In 2020, the world is facing unprecedented challenges to combat the COVID-19 crisis and its many nefarious effects. We certainly live in exceptional times. For this reason, I have actively participated in the response given by G20 leaders, who acted swiftly and responsibly when recognising, in the Extraordinary G20 Leaders’ Summit Statement on 26 March, the need for a balanced response to the serious crises in health, economy, trade and international cooperation.
Measures adopted to overcome the pandemic have resulted in both failures and successes, which should serve as lessons for us all. If, on the one hand, nation-states played a central role in combatting COVID-19 and protecting the economy, on the other, cooperation in the international system proved to be flawed and restricted.
Many argue that the pandemic shows us the need for more ‘multilateralism’. But it is difficult to back such a thesis when we observe the behaviour of the World Health Organization, which, since the beginning of the crisis, has issued contradictory recommendations and comments, some often to the point of inconsequence, creating disorientation and animosity, failing in its role of coordinating the efforts of its member states and, instead, trying to impose itself on them.
To put it clearly: at the heart of this crisis, there is a multilateral organisation that has failed. How, then, are we to learn from the pandemic the lesson that we need in view of such behaviour? We do not need more multilateralism. We need better multilateral institutions.
Our government has therefore been supporting ongoing efforts to assess the quality of the international response, especially the ability of the World Health Organization to act appropriately. We need more efficient mechanisms to monitor and address potential new outbreaks.
We advocate universal, equitable and affordable access to vaccines, diagnostic tests and safe treatments against COVID-19. That is why we are undertaking international arrangements and initiatives such as the Access to COVID-19 Tools Accelerator, COVAX, the Solidarity Trial and Solidarity Call to Action.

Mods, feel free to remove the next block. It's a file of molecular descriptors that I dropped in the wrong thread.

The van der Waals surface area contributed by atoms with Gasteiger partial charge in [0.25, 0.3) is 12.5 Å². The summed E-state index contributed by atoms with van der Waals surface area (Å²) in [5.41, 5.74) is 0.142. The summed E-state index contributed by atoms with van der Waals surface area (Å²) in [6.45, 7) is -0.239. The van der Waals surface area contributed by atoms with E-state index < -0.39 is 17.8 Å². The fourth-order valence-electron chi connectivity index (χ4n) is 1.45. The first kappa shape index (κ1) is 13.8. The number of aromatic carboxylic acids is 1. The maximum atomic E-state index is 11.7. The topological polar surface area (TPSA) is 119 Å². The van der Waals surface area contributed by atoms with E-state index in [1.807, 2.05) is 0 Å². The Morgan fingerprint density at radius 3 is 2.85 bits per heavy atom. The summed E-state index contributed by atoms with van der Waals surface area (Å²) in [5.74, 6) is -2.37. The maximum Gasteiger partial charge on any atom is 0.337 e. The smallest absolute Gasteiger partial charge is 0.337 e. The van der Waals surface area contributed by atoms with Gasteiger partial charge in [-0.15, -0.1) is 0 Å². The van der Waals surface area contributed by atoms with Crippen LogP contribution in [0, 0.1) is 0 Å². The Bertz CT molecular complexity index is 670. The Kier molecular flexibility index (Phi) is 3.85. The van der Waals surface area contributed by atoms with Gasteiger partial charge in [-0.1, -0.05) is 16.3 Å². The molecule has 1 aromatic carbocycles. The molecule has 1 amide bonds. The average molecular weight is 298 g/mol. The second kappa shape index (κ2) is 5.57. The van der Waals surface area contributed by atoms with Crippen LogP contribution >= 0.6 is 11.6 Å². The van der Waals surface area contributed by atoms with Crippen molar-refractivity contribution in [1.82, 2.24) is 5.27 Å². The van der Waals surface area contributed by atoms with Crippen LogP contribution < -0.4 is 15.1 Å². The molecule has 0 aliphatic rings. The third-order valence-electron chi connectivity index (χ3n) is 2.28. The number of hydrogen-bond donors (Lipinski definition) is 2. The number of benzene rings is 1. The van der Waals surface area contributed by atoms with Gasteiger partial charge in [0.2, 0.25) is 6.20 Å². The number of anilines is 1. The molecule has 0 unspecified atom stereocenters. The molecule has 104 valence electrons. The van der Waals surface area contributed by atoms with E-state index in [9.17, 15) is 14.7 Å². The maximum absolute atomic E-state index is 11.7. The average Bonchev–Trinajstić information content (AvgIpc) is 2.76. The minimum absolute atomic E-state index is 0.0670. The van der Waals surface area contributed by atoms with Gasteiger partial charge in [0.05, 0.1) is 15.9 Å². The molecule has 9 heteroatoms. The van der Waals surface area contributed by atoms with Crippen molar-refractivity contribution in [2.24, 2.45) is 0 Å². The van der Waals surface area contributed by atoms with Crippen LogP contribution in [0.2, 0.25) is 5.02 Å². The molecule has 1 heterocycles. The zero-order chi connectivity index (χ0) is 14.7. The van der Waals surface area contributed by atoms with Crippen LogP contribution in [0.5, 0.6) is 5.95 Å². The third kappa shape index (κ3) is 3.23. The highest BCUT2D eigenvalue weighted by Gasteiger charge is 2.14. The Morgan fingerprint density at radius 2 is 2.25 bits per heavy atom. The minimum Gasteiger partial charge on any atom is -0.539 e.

Coordinated fiscal support
The G20 has played a key role in coordinating efforts for $10 trillion in collective fiscal support. The group was also instrumental in creating the action plan agreed upon by the finance ministers and central bank governors, and for the adoption of the Debt Service Suspension Initiative. These policies have ensured market liquidity and mitigated the economic impact caused by the health challenges and by inappropriate responses to the pandemic.
Before the pandemic, Brazil was on a recovery path towards economic growth and promoting structural reforms, such as reforming the national pension system. The crisis brought novel and urgent agendas. Political decisions were then oriented towards expanding capacity for assistance in health and supporting companies and workers, assuring employment and income in this difficult moment.
Our government launched a comprehensive programme to overcome the economic and social effects of COVID-19. The primary fiscal impact of this effort corresponds to 8.4% of Brazilian gross domestic product – 1.3% above the average of developed countries and 4.1% above the average of developing ones. If we add the credit provision through state-owned banks and support to federal states and municipalities, the amount rises to approximately 12.8% of our GDP. We intend to recover economic activity, give renewed impetus to our internal reforms and, thus, promote the sustained growth of the country.
As we move forwards in combatting the health and economic crises, we must also return to important points on the international cooperation agenda. The reform of the World Trade Organization, which was necessary before the pandemic, is now key for the recovery of the global economy.
Brazil has participated actively in the debates and supports the efforts of the Saudi G20 presidency to promote the reform of the WTO. The same impetus to liberalise trade in industrial goods must also be applied in proposals to reduce subsidies for agricultural goods. This is a topic of tremendous relevance for Brazil and for many other developing countries. WTO reform must also include investment facilitation and the creation of fair and balanced conditions for international trade, not only in goods but also in services.
Our government remains committed to the Paris Agreement. We do believe, however, that all member states must assume their responsibilities. The debates in the G20 must be based on the principle of common but differentiated responsibilities, in light of each country’s national capabilities and circumstances.
Brazil remains set to cooperate with all other members of the G20 to overcome the current crises in such exceptional times. We hope that the Riyadh Summit will give renewed impetus to tackle the pandemic, recover the global economy and restore our societies towards prosperity.